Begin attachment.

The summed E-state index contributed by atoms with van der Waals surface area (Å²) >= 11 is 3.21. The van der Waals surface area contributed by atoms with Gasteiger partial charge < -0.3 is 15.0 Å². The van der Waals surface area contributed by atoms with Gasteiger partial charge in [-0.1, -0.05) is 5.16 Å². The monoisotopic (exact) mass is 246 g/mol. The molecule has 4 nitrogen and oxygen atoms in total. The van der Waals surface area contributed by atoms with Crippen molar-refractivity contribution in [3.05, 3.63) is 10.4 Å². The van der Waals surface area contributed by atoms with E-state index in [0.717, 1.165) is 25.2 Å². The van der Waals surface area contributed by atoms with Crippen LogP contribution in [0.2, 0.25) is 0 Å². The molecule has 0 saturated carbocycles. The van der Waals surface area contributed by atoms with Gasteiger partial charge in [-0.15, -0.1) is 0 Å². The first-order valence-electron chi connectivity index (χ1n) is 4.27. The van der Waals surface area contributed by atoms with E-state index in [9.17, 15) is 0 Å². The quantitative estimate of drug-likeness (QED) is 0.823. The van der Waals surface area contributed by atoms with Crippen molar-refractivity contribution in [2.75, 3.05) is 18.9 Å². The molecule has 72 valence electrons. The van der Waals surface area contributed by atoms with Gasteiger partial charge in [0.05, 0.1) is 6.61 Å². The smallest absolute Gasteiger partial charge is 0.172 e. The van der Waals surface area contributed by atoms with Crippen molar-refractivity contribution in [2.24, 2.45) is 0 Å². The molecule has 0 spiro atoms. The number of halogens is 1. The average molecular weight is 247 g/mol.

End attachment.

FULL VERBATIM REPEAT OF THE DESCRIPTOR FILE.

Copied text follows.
The summed E-state index contributed by atoms with van der Waals surface area (Å²) >= 11 is 3.21. The van der Waals surface area contributed by atoms with Gasteiger partial charge < -0.3 is 15.0 Å². The van der Waals surface area contributed by atoms with Gasteiger partial charge in [-0.1, -0.05) is 5.16 Å². The monoisotopic (exact) mass is 246 g/mol. The molecule has 4 nitrogen and oxygen atoms in total. The van der Waals surface area contributed by atoms with Crippen molar-refractivity contribution in [3.05, 3.63) is 10.4 Å². The van der Waals surface area contributed by atoms with E-state index in [0.717, 1.165) is 25.2 Å². The van der Waals surface area contributed by atoms with Crippen LogP contribution in [0.2, 0.25) is 0 Å². The molecule has 0 saturated carbocycles. The van der Waals surface area contributed by atoms with Gasteiger partial charge in [-0.15, -0.1) is 0 Å². The first-order valence-electron chi connectivity index (χ1n) is 4.27. The van der Waals surface area contributed by atoms with E-state index in [9.17, 15) is 0 Å². The quantitative estimate of drug-likeness (QED) is 0.823. The van der Waals surface area contributed by atoms with Crippen molar-refractivity contribution in [2.75, 3.05) is 18.9 Å². The molecule has 72 valence electrons. The van der Waals surface area contributed by atoms with Gasteiger partial charge in [0.05, 0.1) is 6.61 Å². The smallest absolute Gasteiger partial charge is 0.172 e. The van der Waals surface area contributed by atoms with Crippen molar-refractivity contribution in [2.24, 2.45) is 0 Å². The molecule has 0 spiro atoms. The number of halogens is 1. The average molecular weight is 247 g/mol.